Notable figures in Motorsport took to social media today to share their thoughts and express their condolences on the passing of Professor Sid Watkins, Formula One’s long time racing doctor and medical principal.
Professor Watkins was one of the most influential and well respected figures in Formula One and motor racing at large. Driven by a singular pursuit in elevating racing safety, Watkins was largely credited as the architect of modernizing incongruous safety protocols to the stringent, streamlined standards that they are today. He was also a fervent advocate for driver safety, having served on the FIA’s Safety and Medical Delegate for 26 years. He realized a longtime dream in 2004 when he founded the FIA Institute of Motorsports Safety, a proving ground with the sole purpose of revolutionizing driver safety in racing.
|Sid Watkins and Ayrton Senna|
“What Sid Watkins did in the way of safety in Formula One was incredible," said F1 Supremo Bernie Ecclestone in a statement from the Formula One Website. "He gave his whole life to that cause, to make sure that it could be as safe as it possibly could be. We all owe him a debt of gratitude for his caring and commitment."
“When I invited him to join Formula One as its official doctor partway through the 1978 season, we discussed many aspects of safety and medical issues. We agreed that we needed a proper hospital at the track in the form of a fully equipped medical centre to stabilise injured drivers with immediate treatment, and a helicopter to transport them subsequently to specialist facilities, and that the helicopter pad had to be as close to that trackside hospital as possible.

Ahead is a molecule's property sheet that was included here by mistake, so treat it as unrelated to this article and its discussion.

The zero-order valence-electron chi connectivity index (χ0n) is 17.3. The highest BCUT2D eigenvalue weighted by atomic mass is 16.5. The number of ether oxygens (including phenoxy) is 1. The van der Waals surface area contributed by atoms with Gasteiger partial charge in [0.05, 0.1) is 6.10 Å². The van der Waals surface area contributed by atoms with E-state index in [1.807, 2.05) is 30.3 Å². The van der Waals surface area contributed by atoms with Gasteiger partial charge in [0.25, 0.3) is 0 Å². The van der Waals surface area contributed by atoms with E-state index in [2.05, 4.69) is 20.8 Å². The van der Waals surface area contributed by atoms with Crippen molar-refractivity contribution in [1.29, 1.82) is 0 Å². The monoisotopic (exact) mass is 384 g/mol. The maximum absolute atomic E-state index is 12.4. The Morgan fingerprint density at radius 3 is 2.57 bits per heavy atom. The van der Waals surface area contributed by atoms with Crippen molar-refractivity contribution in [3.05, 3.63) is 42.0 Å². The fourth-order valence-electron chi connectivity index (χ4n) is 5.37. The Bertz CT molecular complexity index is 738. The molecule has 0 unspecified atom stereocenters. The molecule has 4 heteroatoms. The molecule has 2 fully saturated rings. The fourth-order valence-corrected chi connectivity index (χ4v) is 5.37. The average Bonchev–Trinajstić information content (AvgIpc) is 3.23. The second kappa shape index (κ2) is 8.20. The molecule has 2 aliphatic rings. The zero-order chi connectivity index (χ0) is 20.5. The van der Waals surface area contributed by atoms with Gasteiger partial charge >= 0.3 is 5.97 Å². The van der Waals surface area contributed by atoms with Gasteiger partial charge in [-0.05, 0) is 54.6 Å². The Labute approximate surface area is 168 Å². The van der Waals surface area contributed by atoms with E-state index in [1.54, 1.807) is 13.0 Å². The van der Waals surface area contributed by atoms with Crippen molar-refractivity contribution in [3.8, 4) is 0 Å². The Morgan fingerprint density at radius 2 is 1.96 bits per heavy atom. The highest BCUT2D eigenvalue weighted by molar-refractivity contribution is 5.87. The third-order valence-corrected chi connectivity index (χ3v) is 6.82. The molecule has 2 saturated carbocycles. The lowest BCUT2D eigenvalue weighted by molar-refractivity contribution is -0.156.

“Sid carried all of those things through, and many more. After the accidents to Jochen Rindt and then Ronnie Peterson, I suggested that he should have a medical intervention car and that he should take responsibility for taking drivers into medical care.
“We always talked things through and worked together, and he then took care of all the medical things which I knew nothing about.
“I am pretty sure that he is irreplaceable. You only meet somebody of his calibre once in your lifetime.”
In the paddock Watkins was known for his unwavering sense of humour. As part of the first responders in the FIA medical team, Watkins’s presence was one of comfort for many drivers.
“It was Sid Watkins that saved my life in Imola 94,” Tweeted F1 Driver Rubens Barrichello. “Great guy to be with, always happy... [Thanks] for everything you have done for us drivers.”
Dario Franchitti shared a similar sentiment. “Rest in peace prof Sid Watkins. Every driver in every type of racing round the world owes you a huge debt of gratitude.”
Racer Alex Brundle, son of former F1 Driver Martin Brundle, expressed his gratitude and regret at not having the chance to thank Watkins in person.
“I've played a lot of football with my Dad,” Tweeted Brundle. “I wouldn't have if it wasn't for a bloke I never met called Sid Watkins. Never got to thank him.”
|Professor Sid Watkins shares a laugh with McLaren team principal Martin Whitmarsh|
“It took me a few years before I actually called him Sid,” said Hartstein. “It was at Spa, maybe 1993, and I asked him if I could.
“And he said, ‘The bums sleeping on the stairs of my hospital call me Sid, I don't see why you shouldn’t.’”
Doctor Hartstein also reflected on the instrumental role Watkins played in shaping his own decision-making in the field.
“For a long time I wanted to call him every time I had to make a decision. Then I just started thinking ‘what would he do in this situation?’ And finally, for better or for worse, I realized I was doing just what he'd do, but probably not as well!
“When I told him this a few years ago, he smiled and said ‘Of course old boy! You’ve had a bloody great teacher!”
Bruno Senna conveyed his sympathy with a short but succinct message. “RIP Prof. Sid Watkins. Sad news for us who stay behind.”
Professor Watkins is survived by his wife Susan Watkins, their four sons and two daughters. He will be dearly missed.